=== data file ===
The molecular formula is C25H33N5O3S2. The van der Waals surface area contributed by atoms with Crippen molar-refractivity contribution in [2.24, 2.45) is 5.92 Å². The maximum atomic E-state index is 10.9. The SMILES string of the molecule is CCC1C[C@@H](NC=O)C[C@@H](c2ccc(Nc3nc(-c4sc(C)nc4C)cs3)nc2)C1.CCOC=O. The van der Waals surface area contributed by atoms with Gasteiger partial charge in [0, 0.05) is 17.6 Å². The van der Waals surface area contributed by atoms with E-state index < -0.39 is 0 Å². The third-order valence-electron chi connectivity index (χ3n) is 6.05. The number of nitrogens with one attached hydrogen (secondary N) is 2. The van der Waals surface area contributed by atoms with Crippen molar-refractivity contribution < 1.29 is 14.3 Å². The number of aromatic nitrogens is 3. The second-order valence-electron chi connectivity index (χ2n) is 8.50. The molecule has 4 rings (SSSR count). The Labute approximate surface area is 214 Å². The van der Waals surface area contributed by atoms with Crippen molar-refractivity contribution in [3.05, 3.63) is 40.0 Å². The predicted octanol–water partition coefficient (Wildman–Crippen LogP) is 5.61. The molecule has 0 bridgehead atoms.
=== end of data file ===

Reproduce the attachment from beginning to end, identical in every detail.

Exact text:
The molecular formula is C25H33N5O3S2. The van der Waals surface area contributed by atoms with Crippen molar-refractivity contribution in [2.24, 2.45) is 5.92 Å². The maximum atomic E-state index is 10.9. The SMILES string of the molecule is CCC1C[C@@H](NC=O)C[C@@H](c2ccc(Nc3nc(-c4sc(C)nc4C)cs3)nc2)C1.CCOC=O. The van der Waals surface area contributed by atoms with Gasteiger partial charge in [0, 0.05) is 17.6 Å². The van der Waals surface area contributed by atoms with E-state index < -0.39 is 0 Å². The third-order valence-electron chi connectivity index (χ3n) is 6.05. The number of nitrogens with one attached hydrogen (secondary N) is 2. The van der Waals surface area contributed by atoms with Crippen molar-refractivity contribution < 1.29 is 14.3 Å². The number of aromatic nitrogens is 3. The second-order valence-electron chi connectivity index (χ2n) is 8.50. The molecule has 4 rings (SSSR count). The Labute approximate surface area is 214 Å². The van der Waals surface area contributed by atoms with Crippen molar-refractivity contribution in [3.05, 3.63) is 40.0 Å². The predicted octanol–water partition coefficient (Wildman–Crippen LogP) is 5.61. The molecule has 0 bridgehead atoms.